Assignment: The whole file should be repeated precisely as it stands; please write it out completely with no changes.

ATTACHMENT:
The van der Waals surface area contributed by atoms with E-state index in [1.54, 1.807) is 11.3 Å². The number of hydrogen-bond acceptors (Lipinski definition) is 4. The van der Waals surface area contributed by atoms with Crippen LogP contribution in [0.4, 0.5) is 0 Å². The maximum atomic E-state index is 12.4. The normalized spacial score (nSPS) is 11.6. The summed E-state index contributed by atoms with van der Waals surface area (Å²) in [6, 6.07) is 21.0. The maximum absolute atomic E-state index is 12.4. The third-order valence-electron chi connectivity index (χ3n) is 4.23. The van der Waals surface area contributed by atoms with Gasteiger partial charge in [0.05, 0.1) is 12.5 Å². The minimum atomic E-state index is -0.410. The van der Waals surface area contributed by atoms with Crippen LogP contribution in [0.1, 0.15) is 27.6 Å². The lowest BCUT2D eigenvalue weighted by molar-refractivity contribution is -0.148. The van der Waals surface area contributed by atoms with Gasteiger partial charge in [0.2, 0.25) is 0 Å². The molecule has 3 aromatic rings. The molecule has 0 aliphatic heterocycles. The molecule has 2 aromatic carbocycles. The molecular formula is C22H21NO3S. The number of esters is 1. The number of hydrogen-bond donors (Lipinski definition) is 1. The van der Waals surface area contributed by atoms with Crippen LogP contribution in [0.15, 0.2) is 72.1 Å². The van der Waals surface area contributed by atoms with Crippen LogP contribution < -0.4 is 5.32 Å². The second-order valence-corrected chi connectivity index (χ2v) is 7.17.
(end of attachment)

The van der Waals surface area contributed by atoms with E-state index in [1.54, 1.807) is 11.3 Å². The number of hydrogen-bond acceptors (Lipinski definition) is 4. The van der Waals surface area contributed by atoms with Crippen LogP contribution in [0.4, 0.5) is 0 Å². The maximum atomic E-state index is 12.4. The normalized spacial score (nSPS) is 11.6. The summed E-state index contributed by atoms with van der Waals surface area (Å²) in [6, 6.07) is 21.0. The maximum absolute atomic E-state index is 12.4. The third-order valence-electron chi connectivity index (χ3n) is 4.23. The van der Waals surface area contributed by atoms with Gasteiger partial charge in [0.05, 0.1) is 12.5 Å². The minimum atomic E-state index is -0.410. The van der Waals surface area contributed by atoms with Crippen LogP contribution in [0.1, 0.15) is 27.6 Å². The lowest BCUT2D eigenvalue weighted by molar-refractivity contribution is -0.148. The van der Waals surface area contributed by atoms with Gasteiger partial charge in [0.2, 0.25) is 0 Å². The molecule has 3 aromatic rings. The molecule has 0 aliphatic heterocycles. The molecule has 2 aromatic carbocycles. The molecular formula is C22H21NO3S. The number of esters is 1. The number of hydrogen-bond donors (Lipinski definition) is 1. The van der Waals surface area contributed by atoms with Crippen LogP contribution in [0.15, 0.2) is 72.1 Å². The van der Waals surface area contributed by atoms with Crippen LogP contribution < -0.4 is 5.32 Å². The second-order valence-corrected chi connectivity index (χ2v) is 7.17.